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Blaise Pascal first explained his wager in Pen...

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I first began reading portions of Pascal (1623-1662) in his luminous Pensées on off class-hours at seminary with Joel in an abandoned classroom. (Those were the days…) It seems that nearly every sentence was a delight. Truly you should work your way–very slowly–through Pascal. You will be the better for it.

He portrays the folly of the agnostic and infidel vividly:

One needs no great sublimity of soul to realize that in this life there is no true or solid satisfaction, that all our pleasures are mere vanity, that our afflictions are infinite, and finally that death which threatens us at every moment must in a few years infallibly face us with the inescapable and appalling alternative of being annihilated or wretched throughout eternity.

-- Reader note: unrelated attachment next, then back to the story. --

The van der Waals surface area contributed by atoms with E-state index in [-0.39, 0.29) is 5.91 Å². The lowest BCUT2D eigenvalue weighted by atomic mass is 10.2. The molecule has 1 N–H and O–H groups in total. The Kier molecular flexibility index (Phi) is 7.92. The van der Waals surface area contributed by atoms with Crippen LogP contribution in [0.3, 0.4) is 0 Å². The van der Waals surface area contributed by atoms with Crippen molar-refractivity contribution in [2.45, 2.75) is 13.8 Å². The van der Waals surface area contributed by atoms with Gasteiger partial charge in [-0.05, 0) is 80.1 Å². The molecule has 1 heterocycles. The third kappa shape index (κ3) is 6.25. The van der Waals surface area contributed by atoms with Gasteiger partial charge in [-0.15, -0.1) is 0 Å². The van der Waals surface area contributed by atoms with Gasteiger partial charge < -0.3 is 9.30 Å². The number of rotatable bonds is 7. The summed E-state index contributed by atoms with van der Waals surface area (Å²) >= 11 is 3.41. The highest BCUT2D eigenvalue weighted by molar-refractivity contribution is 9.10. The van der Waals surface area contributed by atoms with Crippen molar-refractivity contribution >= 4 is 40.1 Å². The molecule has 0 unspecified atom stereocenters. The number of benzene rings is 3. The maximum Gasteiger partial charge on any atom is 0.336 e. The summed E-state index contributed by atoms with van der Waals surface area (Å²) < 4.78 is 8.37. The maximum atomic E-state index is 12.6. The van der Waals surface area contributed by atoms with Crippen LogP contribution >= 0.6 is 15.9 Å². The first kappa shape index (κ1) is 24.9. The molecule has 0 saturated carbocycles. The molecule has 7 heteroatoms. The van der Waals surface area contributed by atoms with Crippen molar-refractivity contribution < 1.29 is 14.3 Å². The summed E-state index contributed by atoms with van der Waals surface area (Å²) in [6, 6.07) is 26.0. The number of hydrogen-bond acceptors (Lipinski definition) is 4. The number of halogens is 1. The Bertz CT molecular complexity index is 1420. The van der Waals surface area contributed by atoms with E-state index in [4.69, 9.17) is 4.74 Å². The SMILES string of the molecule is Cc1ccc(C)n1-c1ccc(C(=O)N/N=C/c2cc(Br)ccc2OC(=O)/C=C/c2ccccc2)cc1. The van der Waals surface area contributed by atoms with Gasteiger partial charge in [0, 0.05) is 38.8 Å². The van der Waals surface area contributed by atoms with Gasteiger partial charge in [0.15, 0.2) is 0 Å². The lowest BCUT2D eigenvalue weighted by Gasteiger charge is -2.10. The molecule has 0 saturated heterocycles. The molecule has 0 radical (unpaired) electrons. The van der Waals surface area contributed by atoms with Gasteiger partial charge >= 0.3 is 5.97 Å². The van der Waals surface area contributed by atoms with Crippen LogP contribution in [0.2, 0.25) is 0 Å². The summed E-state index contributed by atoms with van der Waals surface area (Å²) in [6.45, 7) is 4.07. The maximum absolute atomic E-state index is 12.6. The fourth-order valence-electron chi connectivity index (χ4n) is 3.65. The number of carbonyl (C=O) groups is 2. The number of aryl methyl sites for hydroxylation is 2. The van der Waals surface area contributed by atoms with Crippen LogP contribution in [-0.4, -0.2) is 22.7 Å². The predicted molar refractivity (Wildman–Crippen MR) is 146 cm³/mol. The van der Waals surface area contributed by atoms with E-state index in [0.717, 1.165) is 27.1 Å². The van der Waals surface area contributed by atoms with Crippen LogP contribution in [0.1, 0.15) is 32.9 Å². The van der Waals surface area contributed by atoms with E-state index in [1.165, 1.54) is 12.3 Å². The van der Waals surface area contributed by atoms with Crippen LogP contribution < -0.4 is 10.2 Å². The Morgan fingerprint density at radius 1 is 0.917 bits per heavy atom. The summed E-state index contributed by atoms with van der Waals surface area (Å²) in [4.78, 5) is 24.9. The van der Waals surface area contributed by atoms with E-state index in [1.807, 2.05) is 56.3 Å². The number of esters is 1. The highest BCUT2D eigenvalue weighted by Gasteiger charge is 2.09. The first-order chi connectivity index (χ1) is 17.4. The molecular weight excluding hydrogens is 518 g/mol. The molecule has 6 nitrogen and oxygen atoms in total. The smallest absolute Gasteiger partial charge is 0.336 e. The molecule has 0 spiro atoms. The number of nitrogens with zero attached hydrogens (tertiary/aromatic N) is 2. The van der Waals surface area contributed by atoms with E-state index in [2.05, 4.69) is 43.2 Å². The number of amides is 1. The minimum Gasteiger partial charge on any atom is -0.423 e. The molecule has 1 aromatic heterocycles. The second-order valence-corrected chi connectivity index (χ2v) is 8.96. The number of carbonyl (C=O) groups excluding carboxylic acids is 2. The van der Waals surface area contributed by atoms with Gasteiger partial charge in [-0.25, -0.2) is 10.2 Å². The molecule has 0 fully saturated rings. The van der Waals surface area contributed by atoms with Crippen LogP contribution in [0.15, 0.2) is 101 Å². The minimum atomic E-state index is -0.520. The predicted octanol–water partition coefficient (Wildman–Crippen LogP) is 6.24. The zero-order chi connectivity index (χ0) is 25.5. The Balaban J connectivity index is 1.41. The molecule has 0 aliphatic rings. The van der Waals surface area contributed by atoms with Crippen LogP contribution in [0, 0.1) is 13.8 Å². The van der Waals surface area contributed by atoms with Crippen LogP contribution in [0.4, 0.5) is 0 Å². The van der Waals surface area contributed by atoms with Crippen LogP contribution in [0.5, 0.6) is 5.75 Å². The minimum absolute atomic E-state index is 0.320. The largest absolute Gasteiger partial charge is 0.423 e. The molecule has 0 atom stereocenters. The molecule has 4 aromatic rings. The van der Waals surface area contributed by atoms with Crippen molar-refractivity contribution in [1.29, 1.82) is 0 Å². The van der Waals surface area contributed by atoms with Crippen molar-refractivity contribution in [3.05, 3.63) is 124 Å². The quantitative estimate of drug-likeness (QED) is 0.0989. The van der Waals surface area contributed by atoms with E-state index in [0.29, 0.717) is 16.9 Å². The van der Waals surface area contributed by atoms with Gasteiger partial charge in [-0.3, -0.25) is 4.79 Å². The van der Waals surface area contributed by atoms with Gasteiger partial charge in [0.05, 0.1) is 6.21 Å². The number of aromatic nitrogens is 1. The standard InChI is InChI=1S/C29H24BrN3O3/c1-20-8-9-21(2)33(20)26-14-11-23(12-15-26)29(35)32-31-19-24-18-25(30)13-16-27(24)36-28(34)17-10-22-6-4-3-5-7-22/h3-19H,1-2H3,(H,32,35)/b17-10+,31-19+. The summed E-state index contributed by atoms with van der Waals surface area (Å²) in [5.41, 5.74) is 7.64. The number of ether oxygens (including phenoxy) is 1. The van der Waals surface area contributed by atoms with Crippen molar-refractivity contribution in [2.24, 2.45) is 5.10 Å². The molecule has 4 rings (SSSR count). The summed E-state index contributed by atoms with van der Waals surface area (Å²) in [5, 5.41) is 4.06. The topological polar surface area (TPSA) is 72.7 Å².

Nothing could be more real, or more dreadful than that.

Let us put on as bold a face as we like: that is the end awaiting the world’s most illustrious life.

Let us ponder these things, and then say whether it is not beyond doubt that the only good thing in this life is the hope of another life, that we become happy only as we come nearer to it, and that, just as no more unhappiness awaits those who have been quite certain of eternity, so there is no happiness for those who have no inkling of it.*

Truly, the pleasures of this life are vanity. We search in vain in the external world for satisfaction, only to fill our broken cisterns.

As Tozer said, “Our woes began when God was forced out of His central shrine and ‘things’ were allowed to enter. . . . Men have now by nature no peace within their hearts, for God is crowned there no longer.”**


*Trans. A. J. Krailsheimer. (New York: Penguin, 1966), 157.

**The Pursuit of God, somewhere early in chapter 2.